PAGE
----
'Your gentleness has made me great.' I am still finding new ways to understand this fascinating phrase from Psalm 18:35. Perhaps sometimes this gentleness manifests itself when God denies us what we want, forcing us--so to speak--to seek a harder, more abstract, more complex, but more real satisfaction and fulfilment in Himself. The same lesson, learnt less poignantly through discontent perhaps, but with less emotional havoc than if it had been learnt through disappointment and disillusion. Perhaps one way He is gentle with us is when He keeps us from the destructiveness of our desires.
As a kid, I always thought Esau a less than bright person.
Whenever I read his birthright story in Genesis I felt sorry for him, granted; his heart-felt 'Bless me, even me also, O my father!' was truly pathetic--but mostly just exasperated.
Come on. Surely Esau was a bit dense to have chosen the bowl of lentils.
What was more, lentils hardly sounded appetizing. If it had been a chocolate-drizzled Earthquake of eight different flavors I might have understood Esau more...
So much for Genesis 27; I'm afraid I didn't learn much from that chapter as a kid, other than the comfortable thought that sometimes it doesn't pay to eat healthy (just kidding.)
It took me several years and a retelling of the old Birthright vs. Bowl of Lentils story, this time in Hebrews 12:16-17, through Search the Scriptures (yes, I'm still working through that in my devotions. It has proved immensely helpful, and the best part is that it doesn't need to end--every time you repeat you find new answers and new insights, due to your added experience and growth.)
The interesting thing was, Esau's choice was still a stupid one--the only difference was that it suddenly opened my eyes to the equally stupid choices that I myself made.
Esau's choice, I realized, was a symbolic choice of the flesh. Food satisfied his present fleshly appetite, gratified the sensual part of him, even though the obvious greater good would have been his birthright---the glory and fulfillment he was intended for.
And Esau, with his hungry belly and near-sighted, pathetic bad judgement, is really just a dumbed-down, simplified analogy of ourselves.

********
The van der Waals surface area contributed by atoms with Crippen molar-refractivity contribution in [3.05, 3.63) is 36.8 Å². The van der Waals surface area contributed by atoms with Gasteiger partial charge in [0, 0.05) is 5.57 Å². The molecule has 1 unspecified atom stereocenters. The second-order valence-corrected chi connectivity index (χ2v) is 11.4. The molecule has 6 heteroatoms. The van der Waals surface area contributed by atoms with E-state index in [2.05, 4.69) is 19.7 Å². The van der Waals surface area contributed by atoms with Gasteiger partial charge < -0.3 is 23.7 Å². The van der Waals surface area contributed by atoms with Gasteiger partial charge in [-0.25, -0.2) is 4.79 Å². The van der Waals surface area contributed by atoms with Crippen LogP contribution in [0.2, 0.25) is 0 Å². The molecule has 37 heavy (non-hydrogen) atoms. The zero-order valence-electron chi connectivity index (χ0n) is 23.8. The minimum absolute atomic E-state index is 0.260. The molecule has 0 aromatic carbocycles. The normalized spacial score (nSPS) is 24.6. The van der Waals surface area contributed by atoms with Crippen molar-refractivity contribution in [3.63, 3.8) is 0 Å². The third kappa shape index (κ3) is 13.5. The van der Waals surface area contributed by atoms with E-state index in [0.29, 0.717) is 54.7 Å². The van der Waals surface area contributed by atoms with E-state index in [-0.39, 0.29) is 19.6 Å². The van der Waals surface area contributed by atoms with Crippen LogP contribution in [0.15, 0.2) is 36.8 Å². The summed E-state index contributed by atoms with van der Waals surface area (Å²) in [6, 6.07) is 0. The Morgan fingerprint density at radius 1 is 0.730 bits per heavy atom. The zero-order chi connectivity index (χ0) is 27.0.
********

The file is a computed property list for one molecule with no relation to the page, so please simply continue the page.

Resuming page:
We were meant to be with God. We were meant to be gloriously holy like Him. We were meant for so much more than what we aim for now. Like Esau, we were meant for glory and fulfillment.
And we know--even if vaguely--that we could grasp something much, much better than what we're dreaming of and struggling to get now. We were made for more.
But that's just too far away for our short-sighted heart and short-sighted eyes, even if it's so beautiful it dazzles us. We focus instead on something that's not even half as beautiful, but which looks closer, and decide it's more attractive, because it seems so much easier to get, because it seems like it'll fulfill the I want driving our flesh now.
It's like pursuing one night stands instead of finding your true love.
It's like Esau, choosing the food his flesh wanted now over what he knew was much, much better.
The desires of the flesh are driving all of us in different ways, definitely in more than one way.
Esau's was food, the most basic sensual/fleshly desire.
Popularity, making sure there are only smiles and people eager to please us in our lives?
Possessions, things we can feel good over because we can call them 'mine'?
Pride, how we appear to others?
Or something else?
Just as this Bible story obviously isn't meant to tell us we need to stop eating (duhhhh), the desires of the flesh that we face today may be legitimately good things in themselves. It was not wrong for Esau to eat. His mistake was choosing that over something else worth much more. There is nothing wrong in choosing a rhinestone, but everyone's going to be gaping at you if you chose that over a diamond that you could have had instead.
Likewise for us.
Perhaps He calls you to stop worshiping the gifts He has given to you instead of Him.
Perhaps God calls you to wake up from the numbness you've carefully bubble-wrapped all your pet sins and idols with, not wanting to let them go, not able to overcome the desires of your flesh.
Let go of your bowl of lentils, friend. You'll be hungry again in a few hours, and then you'll be off looking for more again--a vicious cycle. Look up at the birthright you were intended to fulfill.
a small voice
Ci thinks some of God's greatest blessings to mankind are